Graduating Randallstown High School senior Brian McNair was wary of the Facebook IPO hype. Though he saw his fellow students buying into it, he had a gut feeling the risk was too high.
McNair, 17, steered clear of the social media giant's stock and avoided one of the biggest letdowns in stock market history. Some of his classmates weren't so lucky. Fortunately for them, their tradings were virtual, part of a classroom simulation intended to teach them about the stock market.
Randallstown officially unveiled Friday its Academy of Finance Stock Exchange Classroom, a computer lab with 32 computers, two flat-screen televisions, a data board and a live NASDAQ stock ticker.
The school has offered the Academy of Finance program for about seven years, and about 120 students are currently enrolled. Randallstown's program is one of three in the state, according to Patricia France, the program's coordinator, and the classroom is the first of its kind in the state and only the fourth high school stock exchange classroom in the nation.
Though almost every corporation name scrolling across the newly installed ticker glared bright and red, indicating falling stocks and an economy still struggling to recover from the recession, county and state school officials were all smiles.
Incoming principal John Ward, who will take over this year for retiring principal Cheryl Pasteur, said the program is a testament to the school's commitment to the long-term success of its students. Ward, who served as principal at Stemmers Run Middle School in Essex for the past seven years, said Randallstown's offerings, like the Academy of Finance, drew him to the school.
"It's one of the many exciting things here at Randallstown," Ward said. "I'm very happy to get to be a part of it. It speaks to the dynamism and the commitment that people here have to the children at this school."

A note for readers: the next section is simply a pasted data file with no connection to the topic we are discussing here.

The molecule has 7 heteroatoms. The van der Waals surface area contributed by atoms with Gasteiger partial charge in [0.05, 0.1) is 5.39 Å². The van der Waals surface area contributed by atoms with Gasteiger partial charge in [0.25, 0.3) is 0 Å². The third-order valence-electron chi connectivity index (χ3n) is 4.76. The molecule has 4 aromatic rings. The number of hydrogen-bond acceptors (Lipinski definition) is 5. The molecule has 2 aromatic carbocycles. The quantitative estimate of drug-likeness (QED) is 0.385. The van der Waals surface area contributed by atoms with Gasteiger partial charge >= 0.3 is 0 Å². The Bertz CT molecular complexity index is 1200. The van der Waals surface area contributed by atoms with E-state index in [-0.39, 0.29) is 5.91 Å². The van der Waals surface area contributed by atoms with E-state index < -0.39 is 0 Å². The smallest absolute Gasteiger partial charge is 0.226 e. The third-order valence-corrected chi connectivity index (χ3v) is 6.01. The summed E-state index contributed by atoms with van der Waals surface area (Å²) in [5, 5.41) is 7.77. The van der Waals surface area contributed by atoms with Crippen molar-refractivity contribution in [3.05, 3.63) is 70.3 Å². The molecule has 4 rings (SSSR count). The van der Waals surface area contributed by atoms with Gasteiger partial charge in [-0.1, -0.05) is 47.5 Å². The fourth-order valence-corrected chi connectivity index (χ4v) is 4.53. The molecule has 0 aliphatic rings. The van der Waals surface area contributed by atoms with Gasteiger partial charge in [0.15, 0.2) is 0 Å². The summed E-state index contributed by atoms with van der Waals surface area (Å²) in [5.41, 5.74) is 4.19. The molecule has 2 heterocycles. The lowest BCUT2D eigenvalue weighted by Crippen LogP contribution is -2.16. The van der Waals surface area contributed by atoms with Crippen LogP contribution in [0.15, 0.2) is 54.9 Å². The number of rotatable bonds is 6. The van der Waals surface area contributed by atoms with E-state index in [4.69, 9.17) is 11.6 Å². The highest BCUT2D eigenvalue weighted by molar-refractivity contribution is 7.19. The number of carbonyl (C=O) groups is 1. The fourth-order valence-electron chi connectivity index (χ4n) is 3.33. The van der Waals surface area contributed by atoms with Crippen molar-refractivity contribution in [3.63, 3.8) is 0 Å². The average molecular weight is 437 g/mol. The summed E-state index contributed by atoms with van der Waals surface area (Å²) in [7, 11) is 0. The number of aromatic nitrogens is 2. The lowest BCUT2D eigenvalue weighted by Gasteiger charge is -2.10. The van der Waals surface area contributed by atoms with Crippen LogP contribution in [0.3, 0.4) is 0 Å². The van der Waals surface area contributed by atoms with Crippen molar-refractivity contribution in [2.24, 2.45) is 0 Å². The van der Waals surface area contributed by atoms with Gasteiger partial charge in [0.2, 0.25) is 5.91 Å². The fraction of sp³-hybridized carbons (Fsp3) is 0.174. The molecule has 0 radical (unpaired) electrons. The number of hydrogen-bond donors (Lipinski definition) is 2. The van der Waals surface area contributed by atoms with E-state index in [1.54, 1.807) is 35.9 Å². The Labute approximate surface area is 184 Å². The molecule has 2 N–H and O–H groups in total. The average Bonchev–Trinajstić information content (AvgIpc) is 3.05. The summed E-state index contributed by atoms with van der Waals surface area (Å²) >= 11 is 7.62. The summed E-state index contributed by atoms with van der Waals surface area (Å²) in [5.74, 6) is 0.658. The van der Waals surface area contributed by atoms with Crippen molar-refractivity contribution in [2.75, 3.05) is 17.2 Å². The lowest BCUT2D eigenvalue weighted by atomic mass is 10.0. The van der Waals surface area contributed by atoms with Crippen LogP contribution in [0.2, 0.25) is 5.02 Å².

On a practical level, students learn firsthand how the market works in the simulation, but the program's curriculum also involves 90 minutes per week in class studying accounting, economics and public issues, among other subjects.
To further build the program, Baltimore County Academy of Finance Director Erik Grooms is asking for permission from the school system to market naming rights for the classroom. He said Towson University has received a $250,000 investment from T. Rowe Price for a similar, but much larger, stock exchange classroom. Some companies have already displayed interest in the Randallstown classroom, Grooms said, and if the action can be approved, it would create revenue that could be used for scholarships.
Mina Jenkins, Randallstown's PTSA president, said the program will benefit students by encouraging well-informed and responsible money tactics as students graduate.
"It's key to have that knowledge as they go on to college," Jenkins said. "Especially with the issues with credit card debt. And it's not only for kids in [Academy of Finance] — we hope they share the things they're learning with the rest of the kids here and beyond."
Departing school Superintendent Joe A. Hairston said the new classroom should help address concerns that schools don't teach financial literacy.
"This is the cutting edge," Hairston said. "We're providing what's necessary for a quality education for the future. … And it's timely, when we're all talking about the global economy, the financial economy."
McNair, who serves as president of Randallstown's chapter of Future Business Leaders of America, will attend Stevenson University to study business administration and computer science. He said the Academy of Finance program will help him toward his goal of becoming an entrepreneur, especially because the program made the reasons for the recent recession more concrete for him.
"It showed me a lot about how the world operates. People are spending money irresponsibly. Once we figure out how to pay back the debt, I predict all of this will be better," he said, looking up at the red glow of the ticker.
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